I love maps. If I had known the word cartographer as a kid, I might have had an entirely different career trajectory.
I’ve talked many times about my huge family and how we’d drive all over Colorado when I was growing up. What I might not have told you is that I used to get carsick on those rides. In an effort to keep me from urping on every mountain pass, my parents installed me in the coveted center of the front bench seat in the station wagon. I know! Rewarded for barfing … a dream come true. But what it really meant was that I got to hold the map and help direct Dad on our route, tracing my finger along the roads, pointing out interesting landmarks. I’m sure my siblings still discuss in reverential tones those times I’d require silence to direct their attention out the left side of the car where, just over there, was a creek/campground/town I couldn’t pronounce. Reverential, I’m sure of it.
I don’t read deeply in the fantasy genre, but I love to pore over those intricate artistic maps in the front of the books. Works of art, most of them. Every time I examine one, I wonder where in their writing process did the author think about, or finalize, their map, because I’m also fascinated with other authors’ writing processes. I pepper them with questions any chance I get, in case they do something I think might help me tweak my process.
Because I do have a process. A fairly substantial one. In fact, I wrote EIGHT WEEKS TO A COMPLETE NOVEL because people regularly ask me about my writing process.
I have certain things I always do with a manuscript, most of which I learned the hard way … you know, by NOT doing it that one time.
You might not be surprised to learn I make maps for every book—towns, office buildings, train stations, apartment interiors … all kinds of things I don’t want to have to remember.
Now that I’m starting a fairly intricate new series—fifteen books, with a huge cast of characters—I knew I had to work a tad harder on my town map than I usually do.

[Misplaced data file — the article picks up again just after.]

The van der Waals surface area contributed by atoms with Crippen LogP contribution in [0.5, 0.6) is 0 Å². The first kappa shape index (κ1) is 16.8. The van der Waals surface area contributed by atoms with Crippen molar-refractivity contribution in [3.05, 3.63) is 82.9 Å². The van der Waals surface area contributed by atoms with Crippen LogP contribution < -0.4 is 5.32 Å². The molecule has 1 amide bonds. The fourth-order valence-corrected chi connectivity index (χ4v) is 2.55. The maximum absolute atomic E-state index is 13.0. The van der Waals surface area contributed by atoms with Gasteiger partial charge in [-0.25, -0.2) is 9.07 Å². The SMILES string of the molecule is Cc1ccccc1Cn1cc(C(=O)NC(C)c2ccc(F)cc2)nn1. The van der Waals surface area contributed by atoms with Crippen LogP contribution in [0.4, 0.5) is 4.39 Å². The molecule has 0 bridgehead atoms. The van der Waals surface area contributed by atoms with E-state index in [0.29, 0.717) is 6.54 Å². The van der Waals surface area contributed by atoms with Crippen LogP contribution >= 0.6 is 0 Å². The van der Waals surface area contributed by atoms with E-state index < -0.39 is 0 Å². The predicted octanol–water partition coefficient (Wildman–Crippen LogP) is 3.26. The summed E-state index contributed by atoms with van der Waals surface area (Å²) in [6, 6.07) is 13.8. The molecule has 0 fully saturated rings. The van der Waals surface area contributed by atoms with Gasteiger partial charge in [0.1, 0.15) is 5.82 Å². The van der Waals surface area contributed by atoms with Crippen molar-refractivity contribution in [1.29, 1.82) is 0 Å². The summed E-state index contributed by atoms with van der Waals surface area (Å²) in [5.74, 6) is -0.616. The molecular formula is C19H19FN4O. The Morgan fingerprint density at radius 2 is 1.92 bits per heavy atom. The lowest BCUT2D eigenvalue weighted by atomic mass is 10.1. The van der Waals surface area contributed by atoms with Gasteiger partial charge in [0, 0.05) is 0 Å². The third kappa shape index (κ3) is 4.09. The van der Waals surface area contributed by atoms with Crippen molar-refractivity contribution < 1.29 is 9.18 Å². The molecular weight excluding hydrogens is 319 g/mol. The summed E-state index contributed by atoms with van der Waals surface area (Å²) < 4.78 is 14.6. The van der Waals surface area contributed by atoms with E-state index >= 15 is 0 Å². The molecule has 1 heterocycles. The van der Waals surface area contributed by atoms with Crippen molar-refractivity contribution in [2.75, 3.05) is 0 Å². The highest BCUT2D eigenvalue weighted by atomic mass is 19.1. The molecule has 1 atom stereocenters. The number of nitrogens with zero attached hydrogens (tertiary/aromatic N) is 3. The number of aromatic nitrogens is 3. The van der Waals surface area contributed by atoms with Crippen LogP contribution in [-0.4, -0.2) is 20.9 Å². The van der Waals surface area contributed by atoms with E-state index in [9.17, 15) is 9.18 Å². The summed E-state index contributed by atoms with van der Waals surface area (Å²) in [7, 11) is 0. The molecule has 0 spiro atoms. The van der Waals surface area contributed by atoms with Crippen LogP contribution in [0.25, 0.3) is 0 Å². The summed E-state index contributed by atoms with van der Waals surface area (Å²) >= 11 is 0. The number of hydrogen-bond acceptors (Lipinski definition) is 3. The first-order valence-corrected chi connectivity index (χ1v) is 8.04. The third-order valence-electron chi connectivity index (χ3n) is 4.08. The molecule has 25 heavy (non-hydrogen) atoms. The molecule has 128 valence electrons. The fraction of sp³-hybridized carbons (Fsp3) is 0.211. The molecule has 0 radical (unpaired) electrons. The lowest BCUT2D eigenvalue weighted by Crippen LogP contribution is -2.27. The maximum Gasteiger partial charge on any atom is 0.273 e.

As much as I love maps, I typically just make a quick pencil sketch of my fictional town. And I’m no artist, so it’s very rough!
But in the case of my new Sugar Mill Marketplace series, since there are so many people and places to keep track of, I decided to step up my game and create a bona fide map of Sugar Springs, my fictional town. It’s based on a real town in Colorado, Buena Vista, but I have to take liberties to bend it to my will.
I got a map of Buena Vista and my plan was to just tape it to a window and trace what I needed. Unfortunately, my map is one of those colorful Chamber of Commerce maps with printing on both sides, so the other side bled through and I couldn’t see what I needed.
So I went to my thotful spot—my craft room—and thunk about it. I haven’t had carbon paper since about 1983, but I do keep a supply of fusible interfacing on hand. You never know when you need to fake a quick hem or something. I placed the map on a table and taped the interfacing over it and started tracing with my sharpest Sharpie.
Then I was able to tape my Sharpied interfacing to the window with a piece of paper over it and actually be able to see the lines while I traced, like I wanted to do originally with the Chamber map.
Way harder than it sounds, btw. The thing that makes fusible interfacing fusible are all the little bumps on one side that make it stick when you iron it on fabric. Not so helpful when you’re trying to trace. But finally, after much creative cursing and a forgiving Sharpie, I got it done.
I’ve already filled in some things, most importantly where the Marketplace is going to be. But also some things that I needed to know when writing the novella that bridges my Mystery Writer series with this new Marketplace series. I can’t remember if I told you or not, but one of the characters in the new series is Dena Russo, the mother of Charlee Russo from the Mystery Writer series. I needed to know where her house was, a couple of offices, the sandwich shop … that kind of thing.
As I work on each new manuscript, I’ll be able to add in the new places I need, and remind myself where everything else is situated.
I’m pleased as punch with my new map and know it will serve me well, but now I’m wondering if Ptolemy or Leonardo da Vinci used fusible interfacing as their map-making medium.
What about you … are you a cartophile? (Yes, I had to look that one up.) Do you study maps in the front of books and as you read, flip back and refer to them? Will you notice if one of my characters drives the wrong way home? Do you make maps for your own books? Do you have a stash of fusible interfacing for map-making emergencies?